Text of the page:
Fermented dairy could have a place in the alcohol aisle
If plants can find success in markets built on dairy, why can’t dairy find success in the alcoholic beverage arena — a market built on plants?
Dairy is one of the coolest — if not the coolest — food categories in the grocery store. How do I know? Because every time I walk down the dairy aisle, I see another food trying to get into its space.
One day it’s the oats trying to get in with coffee and milk; next it’s the coconuts calling to hang out with the yogurt. And what they do to get face time with the big cheese is just nutty.
They say imitation is the sincerest form of flattery, but in this competitive marketplace, perhaps it’s time for dairy to stop looking at who’s trying photobomb its selfies and start looking for opportunities to grow around the store.
Once I’ve stocked up on my milk, cheddar and skyr, it seems like I have to walk a few miles to pick up my six-pack of beer. I know in some states, dairy and alcohol are not even in the same store, so it can be easy to miss all the consumer-driven change going on there. Over the past decade, producers of craft beer and craft spirits have multiplied like Tribbles, creating a kaleidoscope of innovative flavors and products.
But when you walk down these alcohol aisles, you almost never see dairy. Sure, there might be a Baileys in the corner or a milk stout tucked into the back of the shelf, but for the most part, zilch.
Ingredients for success
Why not? Alcohol just takes sugar from plants and uses microbiology to convert it into ethanol, and we have a lot of excess sugar in dairy. We’ve got dairy yeast such as Kluyveromyces that can ferment that lactose into ethanol. We’ve got dairy enzymes such as lactase to break lactose into simple sugars for traditional beer/wine yeast to make ethanol. My lab has even shown that barley enzymes or nontraditional beer/wine yeast can be used to turn lactose into ethanol.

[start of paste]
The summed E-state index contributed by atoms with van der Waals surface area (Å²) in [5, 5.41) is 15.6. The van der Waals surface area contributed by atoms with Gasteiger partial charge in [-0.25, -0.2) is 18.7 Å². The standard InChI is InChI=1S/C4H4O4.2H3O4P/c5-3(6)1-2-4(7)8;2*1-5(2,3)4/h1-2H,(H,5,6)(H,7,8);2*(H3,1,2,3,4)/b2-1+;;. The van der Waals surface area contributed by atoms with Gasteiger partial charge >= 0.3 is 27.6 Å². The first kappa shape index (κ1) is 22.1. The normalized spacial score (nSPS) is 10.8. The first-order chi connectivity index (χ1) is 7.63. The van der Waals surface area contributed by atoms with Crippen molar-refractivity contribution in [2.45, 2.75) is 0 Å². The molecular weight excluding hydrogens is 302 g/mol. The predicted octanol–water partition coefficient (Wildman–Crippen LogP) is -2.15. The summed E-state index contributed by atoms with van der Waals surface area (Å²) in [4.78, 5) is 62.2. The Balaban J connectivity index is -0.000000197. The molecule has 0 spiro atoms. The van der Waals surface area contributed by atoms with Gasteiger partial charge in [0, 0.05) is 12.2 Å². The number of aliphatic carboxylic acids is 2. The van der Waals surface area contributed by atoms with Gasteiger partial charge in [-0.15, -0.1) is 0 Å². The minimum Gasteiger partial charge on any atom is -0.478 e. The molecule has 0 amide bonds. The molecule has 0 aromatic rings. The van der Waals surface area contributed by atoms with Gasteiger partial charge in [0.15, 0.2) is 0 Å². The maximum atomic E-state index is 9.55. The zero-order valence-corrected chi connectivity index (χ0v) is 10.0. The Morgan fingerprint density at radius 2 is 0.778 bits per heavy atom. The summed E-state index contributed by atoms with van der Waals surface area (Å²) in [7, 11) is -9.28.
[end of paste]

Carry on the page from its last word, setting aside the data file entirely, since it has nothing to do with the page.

There are so many processes at our fingertips to create new beverages that can be flavored, distilled, blended and aged to engage and delight consumers.
I’m not the only one who sees this opportunity. In Canada, the U.K., New Zealand and Oregon, there are already visionaries bringing this spirit to life by fermenting and distilling dairy byproducts. I’ve had the opportunity to taste a few, and even in forms as neutral as vodka, these dairy-based spirits are not copies, but appreciably unique among their counterparts in flavor and smoothness. Nestled here in my Finger Lakes, a little brewery
is taking a leap by fermenting acid whey, spiced with hops and blended with fruits, to create a tart, refreshing addition for summer travelers along the wine and beer trails.
These ventures might be small, but I’d argue there’s a large untapped potential. Here’s a thought exercise: From 2005 to 2015, the Greek yogurt industry exploded from less than 2% of the market to 36%, producing over 750,000 metric tons yearly and generating upwards of 600 million gallons of acid whey that had nowhere great to go. Over the same decade, craft beer took its market share from under 3% to over 14%, an increase in yearly volumes of approximately 600 million gallons.
Coincidence? Perhaps. But that craft beer market increase was worth over $23 billion dollars.
I know you can’t simply swap one market cup for another, but imagine if dairy had made an effort to play in that space with whey. If plants can find success in markets built on dairy, why can’t dairy find success in a market built on plants? I think a six-pack would make a great new case for dairy.